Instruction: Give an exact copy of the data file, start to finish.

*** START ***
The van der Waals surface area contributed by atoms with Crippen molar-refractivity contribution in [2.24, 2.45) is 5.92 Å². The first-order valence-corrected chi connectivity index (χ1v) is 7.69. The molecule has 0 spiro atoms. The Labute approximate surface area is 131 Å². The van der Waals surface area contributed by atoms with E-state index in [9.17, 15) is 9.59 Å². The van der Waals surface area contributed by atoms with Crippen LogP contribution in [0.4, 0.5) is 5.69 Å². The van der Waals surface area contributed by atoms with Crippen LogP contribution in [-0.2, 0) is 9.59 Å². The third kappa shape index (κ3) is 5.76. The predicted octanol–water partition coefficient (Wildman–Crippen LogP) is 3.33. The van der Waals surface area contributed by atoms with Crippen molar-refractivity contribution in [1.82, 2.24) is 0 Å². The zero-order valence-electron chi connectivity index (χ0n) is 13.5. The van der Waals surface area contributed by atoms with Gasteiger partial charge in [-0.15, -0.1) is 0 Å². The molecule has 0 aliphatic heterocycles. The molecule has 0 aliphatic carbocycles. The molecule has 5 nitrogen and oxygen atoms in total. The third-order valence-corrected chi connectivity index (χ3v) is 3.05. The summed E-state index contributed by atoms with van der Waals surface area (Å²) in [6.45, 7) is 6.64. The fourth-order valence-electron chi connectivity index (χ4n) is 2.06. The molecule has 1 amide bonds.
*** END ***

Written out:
The van der Waals surface area contributed by atoms with Crippen molar-refractivity contribution in [2.24, 2.45) is 5.92 Å². The first-order valence-corrected chi connectivity index (χ1v) is 7.69. The molecule has 0 spiro atoms. The Labute approximate surface area is 131 Å². The van der Waals surface area contributed by atoms with E-state index in [9.17, 15) is 9.59 Å². The van der Waals surface area contributed by atoms with Crippen LogP contribution in [0.4, 0.5) is 5.69 Å². The van der Waals surface area contributed by atoms with Crippen LogP contribution in [-0.2, 0) is 9.59 Å². The third kappa shape index (κ3) is 5.76. The predicted octanol–water partition coefficient (Wildman–Crippen LogP) is 3.33. The van der Waals surface area contributed by atoms with Crippen molar-refractivity contribution in [1.82, 2.24) is 0 Å². The zero-order valence-electron chi connectivity index (χ0n) is 13.5. The van der Waals surface area contributed by atoms with Gasteiger partial charge in [-0.15, -0.1) is 0 Å². The molecule has 0 aliphatic heterocycles. The molecule has 0 aliphatic carbocycles. The molecule has 5 nitrogen and oxygen atoms in total. The third-order valence-corrected chi connectivity index (χ3v) is 3.05. The summed E-state index contributed by atoms with van der Waals surface area (Å²) in [6.45, 7) is 6.64. The fourth-order valence-electron chi connectivity index (χ4n) is 2.06. The molecule has 1 amide bonds.